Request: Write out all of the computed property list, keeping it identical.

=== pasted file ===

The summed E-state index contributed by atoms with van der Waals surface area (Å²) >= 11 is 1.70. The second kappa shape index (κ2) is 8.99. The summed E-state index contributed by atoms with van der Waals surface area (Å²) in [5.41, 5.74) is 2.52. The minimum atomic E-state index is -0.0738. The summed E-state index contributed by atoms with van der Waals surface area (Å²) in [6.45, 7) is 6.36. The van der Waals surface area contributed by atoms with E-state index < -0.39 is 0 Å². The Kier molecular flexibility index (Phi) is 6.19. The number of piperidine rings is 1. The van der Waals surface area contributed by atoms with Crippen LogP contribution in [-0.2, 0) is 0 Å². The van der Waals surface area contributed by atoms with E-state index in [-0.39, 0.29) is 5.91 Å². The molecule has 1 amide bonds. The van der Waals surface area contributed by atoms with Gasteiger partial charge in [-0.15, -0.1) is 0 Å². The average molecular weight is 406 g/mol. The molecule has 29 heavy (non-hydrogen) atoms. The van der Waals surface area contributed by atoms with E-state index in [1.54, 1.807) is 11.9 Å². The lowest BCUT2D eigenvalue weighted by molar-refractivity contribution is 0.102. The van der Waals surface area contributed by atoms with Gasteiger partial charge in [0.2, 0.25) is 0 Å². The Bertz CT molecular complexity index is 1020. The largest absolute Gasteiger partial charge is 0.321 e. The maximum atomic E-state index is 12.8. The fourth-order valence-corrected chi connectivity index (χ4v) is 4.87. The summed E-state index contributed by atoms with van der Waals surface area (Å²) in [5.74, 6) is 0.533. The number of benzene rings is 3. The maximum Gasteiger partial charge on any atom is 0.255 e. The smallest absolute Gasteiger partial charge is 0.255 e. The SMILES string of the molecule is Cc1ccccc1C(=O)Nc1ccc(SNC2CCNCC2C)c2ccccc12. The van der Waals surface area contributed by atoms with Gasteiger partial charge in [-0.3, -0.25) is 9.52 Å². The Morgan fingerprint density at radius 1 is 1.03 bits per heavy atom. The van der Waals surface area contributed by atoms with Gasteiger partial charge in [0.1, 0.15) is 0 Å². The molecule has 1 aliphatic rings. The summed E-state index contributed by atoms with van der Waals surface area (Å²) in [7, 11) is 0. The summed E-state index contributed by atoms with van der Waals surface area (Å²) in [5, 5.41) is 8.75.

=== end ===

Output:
The summed E-state index contributed by atoms with van der Waals surface area (Å²) >= 11 is 1.70. The second kappa shape index (κ2) is 8.99. The summed E-state index contributed by atoms with van der Waals surface area (Å²) in [5.41, 5.74) is 2.52. The minimum atomic E-state index is -0.0738. The summed E-state index contributed by atoms with van der Waals surface area (Å²) in [6.45, 7) is 6.36. The van der Waals surface area contributed by atoms with E-state index < -0.39 is 0 Å². The Kier molecular flexibility index (Phi) is 6.19. The number of piperidine rings is 1. The van der Waals surface area contributed by atoms with Crippen LogP contribution in [-0.2, 0) is 0 Å². The van der Waals surface area contributed by atoms with E-state index in [-0.39, 0.29) is 5.91 Å². The molecule has 1 amide bonds. The van der Waals surface area contributed by atoms with Gasteiger partial charge in [-0.15, -0.1) is 0 Å². The average molecular weight is 406 g/mol. The molecule has 29 heavy (non-hydrogen) atoms. The van der Waals surface area contributed by atoms with E-state index in [1.54, 1.807) is 11.9 Å². The lowest BCUT2D eigenvalue weighted by molar-refractivity contribution is 0.102. The van der Waals surface area contributed by atoms with Gasteiger partial charge in [0.2, 0.25) is 0 Å². The Bertz CT molecular complexity index is 1020. The largest absolute Gasteiger partial charge is 0.321 e. The maximum atomic E-state index is 12.8. The fourth-order valence-corrected chi connectivity index (χ4v) is 4.87. The summed E-state index contributed by atoms with van der Waals surface area (Å²) in [5.74, 6) is 0.533. The number of benzene rings is 3. The maximum Gasteiger partial charge on any atom is 0.255 e. The smallest absolute Gasteiger partial charge is 0.255 e. The SMILES string of the molecule is Cc1ccccc1C(=O)Nc1ccc(SNC2CCNCC2C)c2ccccc12. The van der Waals surface area contributed by atoms with Gasteiger partial charge in [-0.3, -0.25) is 9.52 Å². The Morgan fingerprint density at radius 1 is 1.03 bits per heavy atom. The van der Waals surface area contributed by atoms with Gasteiger partial charge in [0.1, 0.15) is 0 Å². The molecule has 1 aliphatic rings. The summed E-state index contributed by atoms with van der Waals surface area (Å²) in [7, 11) is 0. The summed E-state index contributed by atoms with van der Waals surface area (Å²) in [5, 5.41) is 8.75.